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Finalist 2023, Payram

“I’m developing work around the fragility of my condition as an exile, which I compare with the fragility of the silver medium”


Since 1988, Payram made a name for himself as a large-format black-and-white silver printer, before gaining recognition as a photographer. Haunted by his departure from Iran, the country of his birth which he had to flee in 1983 because of the Islamic revolution, his photographic work is based on experimentation and the “paradox of light”, as he likes to say. Because to master it, you have to be in the dark: “I’m developing work around the fragility of my condition as an exile, which I compare with the fragility of the silver medium”, he explains. So he explores the Iran he can’t set foot in by proxy. Through a dual sensitivity, that of his emotions lurking in the time and place of his childhood, and the alchemical sensitivity that reveals the images. Over the decades, Payram has used a variety of tools and techniques, paying as much attention to the process of creating the images when he takes them as he does to the process of printing them in the darkroom. He has worked with a wide range of Polaroid cameras and used film, as well as with the camera when, since 2001, he left his studio to travel. First in Syria for ten years using Polaroid Original 55, then in various countries of Central Asia, in Azerbaijan and Uzbekistan, following in the footsteps of Paul Nadar, but above all as close as possible to Iran. “I took up the equipment tested by Paul Nadar at the end of the 1890s. Like him, I left the studio to return, this time to the ruins of Sovietism, to the countries of the Silk Road, which strangely revolve around Iran”. It’s no coincidence. From this journey, he brought back images with a strong documentary character, which is unusual for him. Often in black and white, Payram’s images are not so much recognisable by their aesthetics – for they are rich and varied – but by their soul.

by Sophie Bernard

Read Biography

    Since leaving Iran in 1983, driven out by the Islamic revolution, Payram (b. 1959) has been developing his photographic work around the fragility of his condition as an exile, which he parallels with the fragility of the silver medium. Like an alchemist, he experiments with the transformation of matter and the trace of light.

    In 2011, he published Syria 55 (Editions Gang), a moving account of a Syria in the throes of change, whose sensations (hearing, taste, touch…) remind him of his native Iran: Aleppo, Damascus and Latakieh (soap, metal, stone), photographed between 2000 and 2010 with Polaroid 55, bear the traces of the past and a tradition, but also the seeds of a fatal fall.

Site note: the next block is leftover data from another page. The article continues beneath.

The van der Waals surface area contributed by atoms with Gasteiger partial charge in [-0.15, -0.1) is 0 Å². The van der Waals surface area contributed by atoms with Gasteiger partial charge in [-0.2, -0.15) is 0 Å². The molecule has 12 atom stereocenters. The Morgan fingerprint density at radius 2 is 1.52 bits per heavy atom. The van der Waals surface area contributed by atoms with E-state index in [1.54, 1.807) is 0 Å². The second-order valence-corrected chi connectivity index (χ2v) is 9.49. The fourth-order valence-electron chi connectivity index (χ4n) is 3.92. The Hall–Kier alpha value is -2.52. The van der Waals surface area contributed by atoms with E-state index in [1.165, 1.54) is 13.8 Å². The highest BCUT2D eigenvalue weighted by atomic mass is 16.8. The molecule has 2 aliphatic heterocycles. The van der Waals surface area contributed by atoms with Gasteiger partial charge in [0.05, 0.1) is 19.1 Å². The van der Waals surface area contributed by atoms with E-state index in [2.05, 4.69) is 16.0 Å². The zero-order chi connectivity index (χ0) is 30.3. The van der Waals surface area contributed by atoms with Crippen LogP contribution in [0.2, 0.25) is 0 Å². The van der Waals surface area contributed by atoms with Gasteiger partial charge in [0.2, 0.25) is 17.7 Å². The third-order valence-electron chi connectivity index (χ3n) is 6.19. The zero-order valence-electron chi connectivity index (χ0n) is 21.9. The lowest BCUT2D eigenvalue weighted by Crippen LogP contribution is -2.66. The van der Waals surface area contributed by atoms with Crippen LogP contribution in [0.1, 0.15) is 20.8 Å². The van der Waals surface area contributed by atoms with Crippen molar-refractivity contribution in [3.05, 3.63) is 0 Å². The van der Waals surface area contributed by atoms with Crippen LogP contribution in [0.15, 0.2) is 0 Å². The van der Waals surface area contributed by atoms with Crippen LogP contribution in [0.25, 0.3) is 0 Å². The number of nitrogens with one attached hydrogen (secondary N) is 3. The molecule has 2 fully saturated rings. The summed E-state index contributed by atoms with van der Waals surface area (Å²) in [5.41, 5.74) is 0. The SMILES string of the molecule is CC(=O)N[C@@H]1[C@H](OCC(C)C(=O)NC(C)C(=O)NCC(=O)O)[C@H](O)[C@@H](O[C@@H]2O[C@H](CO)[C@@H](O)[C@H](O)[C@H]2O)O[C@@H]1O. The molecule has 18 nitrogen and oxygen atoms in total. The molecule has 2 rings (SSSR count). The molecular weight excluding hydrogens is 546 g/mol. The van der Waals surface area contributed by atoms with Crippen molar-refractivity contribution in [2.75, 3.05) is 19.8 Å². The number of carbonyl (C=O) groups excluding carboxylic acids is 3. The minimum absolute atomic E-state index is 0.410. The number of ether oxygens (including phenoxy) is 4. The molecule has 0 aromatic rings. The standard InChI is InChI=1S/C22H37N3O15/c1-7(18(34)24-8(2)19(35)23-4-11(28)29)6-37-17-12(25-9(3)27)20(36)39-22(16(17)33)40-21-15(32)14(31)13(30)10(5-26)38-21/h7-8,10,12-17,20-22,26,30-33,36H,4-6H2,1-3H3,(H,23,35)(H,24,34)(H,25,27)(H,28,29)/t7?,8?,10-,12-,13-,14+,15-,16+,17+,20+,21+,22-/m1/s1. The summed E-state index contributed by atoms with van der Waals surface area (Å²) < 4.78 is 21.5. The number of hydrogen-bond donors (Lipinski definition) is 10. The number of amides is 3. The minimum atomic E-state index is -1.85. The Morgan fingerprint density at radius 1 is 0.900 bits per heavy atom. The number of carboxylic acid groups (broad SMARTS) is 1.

In 2015, he took part in the 7th Rendez-vous Photographique (Sète) ImageSingulières and the Festival itinéraires des photographes voyageurs in Bordeaux. In 2016, he had a solo exhibition at the Pôle photographie STIMULTANIA in Strasbourg, and in 2017, Editions
    Le Bec en l’Air published the monograph Il y a beaucoup de lumière ici, on the occasion of his solo show at Paris Photo. In 2020, he takes part in the exhibition Noir & Blanc : Une Esthétique De La Photographie at the Grand Palais.

    In 2021, he publishes Dialogue photographique sur les route de la soie (photographs by Paul Nadar and Payram, texts by Mathilde Falguière & Michel Poivert), published by Editions Le Bec en l’Air: this camera-based series, begun with the announcement of the closure of the Kodaak silver factories, takes Payram from Tajikistan (the only Persian-speaking country in the region), to Uzbekistan, Kyrgyzstan and Turkmenistan.

    His photographic work can be found in numerous public collections (Musée Elysée Lausanne, Bibliothèque nationale de France, Macedonian Museum of Contemporary Art…) and private collections (Neuflize OBC Collection, JPMorgan Collection…).


    Fragile, Paris, France, 1994

    Fragile, Paris, France, 1994

    Deux ou trois choses que je sais d’elle, Paris, France, 1995 / 2021

    Printemps, Paris, France, 1992 / 1994

    Printemps, Paris, France, 1992 / 1994

    Sur les traces de Paul Nadar Azerbaïdjan, 2016

    Pierre, Latakia, Syrie, 2007

    Pierre, Latakia, Syrie, 2008